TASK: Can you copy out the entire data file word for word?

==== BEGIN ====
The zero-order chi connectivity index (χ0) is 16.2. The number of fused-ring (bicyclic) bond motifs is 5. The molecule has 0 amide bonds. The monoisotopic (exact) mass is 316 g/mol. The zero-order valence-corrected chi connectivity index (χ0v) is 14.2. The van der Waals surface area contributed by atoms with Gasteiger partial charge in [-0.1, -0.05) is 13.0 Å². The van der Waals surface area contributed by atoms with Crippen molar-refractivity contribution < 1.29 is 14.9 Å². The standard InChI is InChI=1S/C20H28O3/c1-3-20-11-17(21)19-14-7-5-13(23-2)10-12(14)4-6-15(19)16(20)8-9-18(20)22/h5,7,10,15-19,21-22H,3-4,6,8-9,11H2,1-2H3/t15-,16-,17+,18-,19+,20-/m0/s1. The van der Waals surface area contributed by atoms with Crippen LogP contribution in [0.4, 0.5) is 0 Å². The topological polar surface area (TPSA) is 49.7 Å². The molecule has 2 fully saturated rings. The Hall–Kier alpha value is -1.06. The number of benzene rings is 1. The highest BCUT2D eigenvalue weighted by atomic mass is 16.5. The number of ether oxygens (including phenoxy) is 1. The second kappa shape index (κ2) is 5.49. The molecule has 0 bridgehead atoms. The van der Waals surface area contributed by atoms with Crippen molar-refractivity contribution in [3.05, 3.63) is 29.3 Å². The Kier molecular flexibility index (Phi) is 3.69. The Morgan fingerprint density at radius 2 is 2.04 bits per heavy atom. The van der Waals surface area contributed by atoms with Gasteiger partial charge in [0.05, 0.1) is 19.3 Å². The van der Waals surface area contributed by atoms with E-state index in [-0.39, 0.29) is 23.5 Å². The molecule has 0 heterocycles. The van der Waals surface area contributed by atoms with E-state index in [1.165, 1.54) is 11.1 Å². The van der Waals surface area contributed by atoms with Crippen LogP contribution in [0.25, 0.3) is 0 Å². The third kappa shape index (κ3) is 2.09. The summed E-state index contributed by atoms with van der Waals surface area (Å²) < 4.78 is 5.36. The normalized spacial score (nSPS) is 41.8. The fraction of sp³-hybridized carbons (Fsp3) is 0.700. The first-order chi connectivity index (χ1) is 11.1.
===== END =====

The zero-order chi connectivity index (χ0) is 16.2. The number of fused-ring (bicyclic) bond motifs is 5. The molecule has 0 amide bonds. The monoisotopic (exact) mass is 316 g/mol. The zero-order valence-corrected chi connectivity index (χ0v) is 14.2. The van der Waals surface area contributed by atoms with Gasteiger partial charge in [-0.1, -0.05) is 13.0 Å². The van der Waals surface area contributed by atoms with Crippen molar-refractivity contribution < 1.29 is 14.9 Å². The standard InChI is InChI=1S/C20H28O3/c1-3-20-11-17(21)19-14-7-5-13(23-2)10-12(14)4-6-15(19)16(20)8-9-18(20)22/h5,7,10,15-19,21-22H,3-4,6,8-9,11H2,1-2H3/t15-,16-,17+,18-,19+,20-/m0/s1. The van der Waals surface area contributed by atoms with Crippen LogP contribution in [0.4, 0.5) is 0 Å². The topological polar surface area (TPSA) is 49.7 Å². The molecule has 2 fully saturated rings. The Hall–Kier alpha value is -1.06. The number of benzene rings is 1. The highest BCUT2D eigenvalue weighted by atomic mass is 16.5. The number of ether oxygens (including phenoxy) is 1. The second kappa shape index (κ2) is 5.49. The molecule has 0 bridgehead atoms. The van der Waals surface area contributed by atoms with Crippen molar-refractivity contribution in [3.05, 3.63) is 29.3 Å². The Kier molecular flexibility index (Phi) is 3.69. The Morgan fingerprint density at radius 2 is 2.04 bits per heavy atom. The van der Waals surface area contributed by atoms with Gasteiger partial charge in [0.05, 0.1) is 19.3 Å². The van der Waals surface area contributed by atoms with E-state index in [-0.39, 0.29) is 23.5 Å². The molecule has 0 heterocycles. The van der Waals surface area contributed by atoms with E-state index in [1.165, 1.54) is 11.1 Å². The van der Waals surface area contributed by atoms with Crippen LogP contribution in [0.25, 0.3) is 0 Å². The third kappa shape index (κ3) is 2.09. The summed E-state index contributed by atoms with van der Waals surface area (Å²) < 4.78 is 5.36. The normalized spacial score (nSPS) is 41.8. The fraction of sp³-hybridized carbons (Fsp3) is 0.700. The first-order chi connectivity index (χ1) is 11.1.